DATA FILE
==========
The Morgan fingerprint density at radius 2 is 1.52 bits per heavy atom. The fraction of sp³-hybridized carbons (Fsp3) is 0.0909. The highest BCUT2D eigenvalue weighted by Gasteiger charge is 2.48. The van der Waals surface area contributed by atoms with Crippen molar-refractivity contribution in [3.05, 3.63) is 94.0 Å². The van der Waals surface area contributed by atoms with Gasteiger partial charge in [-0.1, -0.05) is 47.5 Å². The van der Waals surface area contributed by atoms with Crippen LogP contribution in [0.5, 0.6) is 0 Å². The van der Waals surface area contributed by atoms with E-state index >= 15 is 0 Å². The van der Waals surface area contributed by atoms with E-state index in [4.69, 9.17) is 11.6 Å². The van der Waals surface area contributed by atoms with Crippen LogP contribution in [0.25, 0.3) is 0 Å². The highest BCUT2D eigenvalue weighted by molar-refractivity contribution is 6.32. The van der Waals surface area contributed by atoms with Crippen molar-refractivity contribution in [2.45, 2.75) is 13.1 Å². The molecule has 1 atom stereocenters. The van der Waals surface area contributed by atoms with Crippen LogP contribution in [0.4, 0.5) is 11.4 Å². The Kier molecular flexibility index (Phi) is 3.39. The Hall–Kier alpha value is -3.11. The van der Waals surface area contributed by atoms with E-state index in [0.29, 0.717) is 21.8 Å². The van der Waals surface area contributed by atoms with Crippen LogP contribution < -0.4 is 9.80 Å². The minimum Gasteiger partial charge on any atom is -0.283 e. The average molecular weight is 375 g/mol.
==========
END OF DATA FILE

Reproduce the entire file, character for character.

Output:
The Morgan fingerprint density at radius 2 is 1.52 bits per heavy atom. The fraction of sp³-hybridized carbons (Fsp3) is 0.0909. The highest BCUT2D eigenvalue weighted by Gasteiger charge is 2.48. The van der Waals surface area contributed by atoms with Crippen molar-refractivity contribution in [3.05, 3.63) is 94.0 Å². The van der Waals surface area contributed by atoms with Gasteiger partial charge in [-0.1, -0.05) is 47.5 Å². The van der Waals surface area contributed by atoms with Crippen LogP contribution in [0.5, 0.6) is 0 Å². The van der Waals surface area contributed by atoms with E-state index >= 15 is 0 Å². The van der Waals surface area contributed by atoms with E-state index in [4.69, 9.17) is 11.6 Å². The van der Waals surface area contributed by atoms with Crippen LogP contribution in [0.25, 0.3) is 0 Å². The highest BCUT2D eigenvalue weighted by molar-refractivity contribution is 6.32. The van der Waals surface area contributed by atoms with Crippen molar-refractivity contribution in [2.45, 2.75) is 13.1 Å². The molecule has 1 atom stereocenters. The van der Waals surface area contributed by atoms with Crippen LogP contribution in [0.4, 0.5) is 11.4 Å². The Kier molecular flexibility index (Phi) is 3.39. The Hall–Kier alpha value is -3.11. The van der Waals surface area contributed by atoms with E-state index in [0.29, 0.717) is 21.8 Å². The van der Waals surface area contributed by atoms with Crippen LogP contribution < -0.4 is 9.80 Å². The minimum Gasteiger partial charge on any atom is -0.283 e. The average molecular weight is 375 g/mol.